NS: I can’t think of anything. All I know is I travel around the world — I just came back from Nairobi — and old and young “heart” Archie. I stopped in Dubai and India…I was in Brownsville, Texas in the United States. Across the board, everyone has an immense love for Archie.
JWK: The gay character Kevin Keller was introduced in 2010 and got married in one of the issues.
NS: Yes, he got married in one of the issues.
JWK: That’s relevant in light of the recent Supreme Court ruling.
NS: Yes. It’s just reflecting of who we are today and not excluding anyone. It’s Riverdale High and to be relevant, it would be wrong not to (include) all people, all groups. I’m proud that Archie Comics is global…We’re popular in India.

JWK:
Have you introduced any Indian characters?
NS: We’ve always had Raj. He’s been a staple.
JWK: You have the African-American character, Chuck Clayton.
NS: Not just Chuck Clayton…
…I have a new story coming out (through Rise Above Social Issues). It’s there for the purpose of sparking conversation on gun safety.
JWK: That’s a hot political issue. Will you take a position on gun control in the comic?
NS: Rise Above Social Issues doesn’t really take a stand. It’s there to spark healthy conversation. It’s there to get the conversation going…Right now we’re calling it See Something, Say Something. I’m hoping that this story will also have a teacher’s study guide that will be utilized in the classroom to talk about tolerance. When on sees someone is alienating or targeting because of one’s background or belief, we need to talk about this because we all have to be tolerant. We don’t have to like everybody but we have to have an empathy and respect for humanity…That hopefully will be out in September.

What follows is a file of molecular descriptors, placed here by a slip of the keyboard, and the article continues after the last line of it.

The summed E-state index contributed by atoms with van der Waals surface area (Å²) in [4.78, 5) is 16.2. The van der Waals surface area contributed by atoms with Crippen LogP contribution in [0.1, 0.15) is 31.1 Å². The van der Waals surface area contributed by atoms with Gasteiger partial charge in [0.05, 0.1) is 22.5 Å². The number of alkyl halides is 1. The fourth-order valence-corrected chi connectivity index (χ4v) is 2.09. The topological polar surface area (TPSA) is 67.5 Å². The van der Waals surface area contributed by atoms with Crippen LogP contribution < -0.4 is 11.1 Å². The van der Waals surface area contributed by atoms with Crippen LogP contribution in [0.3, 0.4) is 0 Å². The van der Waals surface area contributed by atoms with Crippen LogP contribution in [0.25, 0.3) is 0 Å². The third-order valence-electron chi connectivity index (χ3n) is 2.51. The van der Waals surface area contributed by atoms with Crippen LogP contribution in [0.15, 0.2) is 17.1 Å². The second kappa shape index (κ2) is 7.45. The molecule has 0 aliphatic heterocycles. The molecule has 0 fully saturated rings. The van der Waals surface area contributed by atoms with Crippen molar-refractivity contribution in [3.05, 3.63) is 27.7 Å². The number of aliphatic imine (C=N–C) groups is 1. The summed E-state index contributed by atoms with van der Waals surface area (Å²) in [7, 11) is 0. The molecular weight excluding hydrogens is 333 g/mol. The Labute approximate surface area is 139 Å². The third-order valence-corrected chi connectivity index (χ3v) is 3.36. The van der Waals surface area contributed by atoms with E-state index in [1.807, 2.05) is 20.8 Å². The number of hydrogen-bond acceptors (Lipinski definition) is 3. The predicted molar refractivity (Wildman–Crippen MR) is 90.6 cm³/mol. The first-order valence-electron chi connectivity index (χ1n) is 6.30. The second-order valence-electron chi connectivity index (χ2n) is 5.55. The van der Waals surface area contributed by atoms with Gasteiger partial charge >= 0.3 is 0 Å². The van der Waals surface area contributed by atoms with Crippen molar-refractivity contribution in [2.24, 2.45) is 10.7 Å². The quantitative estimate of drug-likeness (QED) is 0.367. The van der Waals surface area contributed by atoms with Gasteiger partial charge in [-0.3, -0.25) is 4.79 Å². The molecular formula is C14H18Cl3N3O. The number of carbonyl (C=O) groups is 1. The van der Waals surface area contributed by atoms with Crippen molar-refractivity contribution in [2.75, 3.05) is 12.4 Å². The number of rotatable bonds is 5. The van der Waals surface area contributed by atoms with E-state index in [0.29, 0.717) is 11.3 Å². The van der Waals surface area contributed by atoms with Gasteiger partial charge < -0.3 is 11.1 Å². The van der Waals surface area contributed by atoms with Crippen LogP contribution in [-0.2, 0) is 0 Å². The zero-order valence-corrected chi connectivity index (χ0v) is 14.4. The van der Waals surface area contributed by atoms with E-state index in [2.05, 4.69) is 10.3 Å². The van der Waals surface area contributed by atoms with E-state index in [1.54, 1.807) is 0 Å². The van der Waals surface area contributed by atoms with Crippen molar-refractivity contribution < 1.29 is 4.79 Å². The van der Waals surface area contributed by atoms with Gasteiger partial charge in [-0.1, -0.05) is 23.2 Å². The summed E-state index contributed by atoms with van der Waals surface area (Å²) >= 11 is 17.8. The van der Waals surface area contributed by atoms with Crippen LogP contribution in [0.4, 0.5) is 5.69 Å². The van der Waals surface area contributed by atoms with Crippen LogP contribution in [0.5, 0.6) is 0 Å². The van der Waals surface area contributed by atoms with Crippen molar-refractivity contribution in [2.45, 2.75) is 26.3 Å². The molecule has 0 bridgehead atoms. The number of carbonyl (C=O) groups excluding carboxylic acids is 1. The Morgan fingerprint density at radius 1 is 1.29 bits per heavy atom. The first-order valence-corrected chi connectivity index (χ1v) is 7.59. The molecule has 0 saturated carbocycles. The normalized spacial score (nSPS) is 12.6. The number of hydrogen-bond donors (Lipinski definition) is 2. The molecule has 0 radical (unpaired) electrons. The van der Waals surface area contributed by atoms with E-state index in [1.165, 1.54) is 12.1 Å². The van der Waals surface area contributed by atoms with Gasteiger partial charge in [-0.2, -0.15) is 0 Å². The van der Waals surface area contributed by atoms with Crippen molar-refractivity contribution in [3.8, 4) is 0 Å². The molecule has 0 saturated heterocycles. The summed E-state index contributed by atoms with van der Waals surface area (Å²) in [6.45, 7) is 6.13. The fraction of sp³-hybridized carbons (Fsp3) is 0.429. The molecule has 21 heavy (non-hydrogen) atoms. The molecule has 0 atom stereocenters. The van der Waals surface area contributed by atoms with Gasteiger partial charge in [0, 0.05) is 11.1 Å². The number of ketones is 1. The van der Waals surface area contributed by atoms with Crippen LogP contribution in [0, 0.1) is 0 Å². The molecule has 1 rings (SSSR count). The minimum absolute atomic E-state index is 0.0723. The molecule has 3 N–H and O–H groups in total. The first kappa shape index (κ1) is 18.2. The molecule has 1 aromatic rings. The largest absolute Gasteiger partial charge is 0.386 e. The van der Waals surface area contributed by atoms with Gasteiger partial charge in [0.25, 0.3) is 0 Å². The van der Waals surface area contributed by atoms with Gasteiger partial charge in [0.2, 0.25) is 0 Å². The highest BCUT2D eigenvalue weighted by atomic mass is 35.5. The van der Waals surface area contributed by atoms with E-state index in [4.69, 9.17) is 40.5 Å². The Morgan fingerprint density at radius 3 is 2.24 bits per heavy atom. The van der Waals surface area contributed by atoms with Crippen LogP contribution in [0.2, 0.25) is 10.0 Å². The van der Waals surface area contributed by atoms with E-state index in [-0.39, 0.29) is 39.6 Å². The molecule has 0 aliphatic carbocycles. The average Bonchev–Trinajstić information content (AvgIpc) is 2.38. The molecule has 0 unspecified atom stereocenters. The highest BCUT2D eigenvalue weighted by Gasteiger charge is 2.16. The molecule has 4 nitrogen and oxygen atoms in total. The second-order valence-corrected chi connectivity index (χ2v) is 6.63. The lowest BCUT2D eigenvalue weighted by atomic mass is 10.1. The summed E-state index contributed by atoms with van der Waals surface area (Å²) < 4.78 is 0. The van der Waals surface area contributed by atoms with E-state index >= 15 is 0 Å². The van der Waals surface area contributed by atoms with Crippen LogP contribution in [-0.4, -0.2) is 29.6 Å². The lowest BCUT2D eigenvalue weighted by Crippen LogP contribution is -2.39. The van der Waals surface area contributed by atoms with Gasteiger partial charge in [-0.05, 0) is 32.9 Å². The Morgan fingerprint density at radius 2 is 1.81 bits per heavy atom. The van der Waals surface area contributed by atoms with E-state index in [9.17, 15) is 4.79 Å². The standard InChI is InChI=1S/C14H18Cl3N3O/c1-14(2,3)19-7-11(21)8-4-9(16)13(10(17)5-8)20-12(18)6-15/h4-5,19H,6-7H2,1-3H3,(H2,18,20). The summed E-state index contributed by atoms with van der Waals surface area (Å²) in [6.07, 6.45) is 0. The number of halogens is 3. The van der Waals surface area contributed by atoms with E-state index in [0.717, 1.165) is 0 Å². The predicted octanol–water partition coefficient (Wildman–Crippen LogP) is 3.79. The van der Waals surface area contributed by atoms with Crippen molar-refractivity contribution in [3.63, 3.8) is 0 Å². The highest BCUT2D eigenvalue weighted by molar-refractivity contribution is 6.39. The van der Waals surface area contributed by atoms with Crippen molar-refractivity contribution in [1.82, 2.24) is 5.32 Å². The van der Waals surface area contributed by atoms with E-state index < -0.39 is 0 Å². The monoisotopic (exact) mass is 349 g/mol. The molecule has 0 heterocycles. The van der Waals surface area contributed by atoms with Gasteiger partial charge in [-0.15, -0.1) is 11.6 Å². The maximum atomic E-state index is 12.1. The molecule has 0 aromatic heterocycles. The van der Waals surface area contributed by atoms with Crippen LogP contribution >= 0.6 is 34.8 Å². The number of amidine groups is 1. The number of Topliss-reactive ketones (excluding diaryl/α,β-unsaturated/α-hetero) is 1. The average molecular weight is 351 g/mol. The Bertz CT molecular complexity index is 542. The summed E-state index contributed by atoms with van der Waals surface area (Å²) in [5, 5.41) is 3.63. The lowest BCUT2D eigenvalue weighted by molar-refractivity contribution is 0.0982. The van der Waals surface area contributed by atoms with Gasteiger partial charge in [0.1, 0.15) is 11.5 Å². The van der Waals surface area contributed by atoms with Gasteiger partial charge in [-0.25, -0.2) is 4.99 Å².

Again, it’s not taking a stand. It’s there for the teacher, for the parent to start the conversation, to talk about it…A big point in that story is the bystander. That was (also a theme) in the anti-bullying comic book. It’s really the bystander that I put a lot of emphasis on because that one person who creates havoc, who does bullying or utilizes a gun and just creates havoc and chaos, it’s very hard to get into their minds. But the people around them — that see this going on — they have to stand up and say something.
In the bullying situation, that one that looks like they don’t have a friend in the world, reach out to that person because people need to know that people care for them…It’s the bystander that needs to reach out to the person who needs help, to the person that is making a wrong decision.  We just had that gun shooting down in South Carolina. I think there had been some warning signs. So, you have to look into things and step up and speak out and see what we can do to stop something before it hurts another person.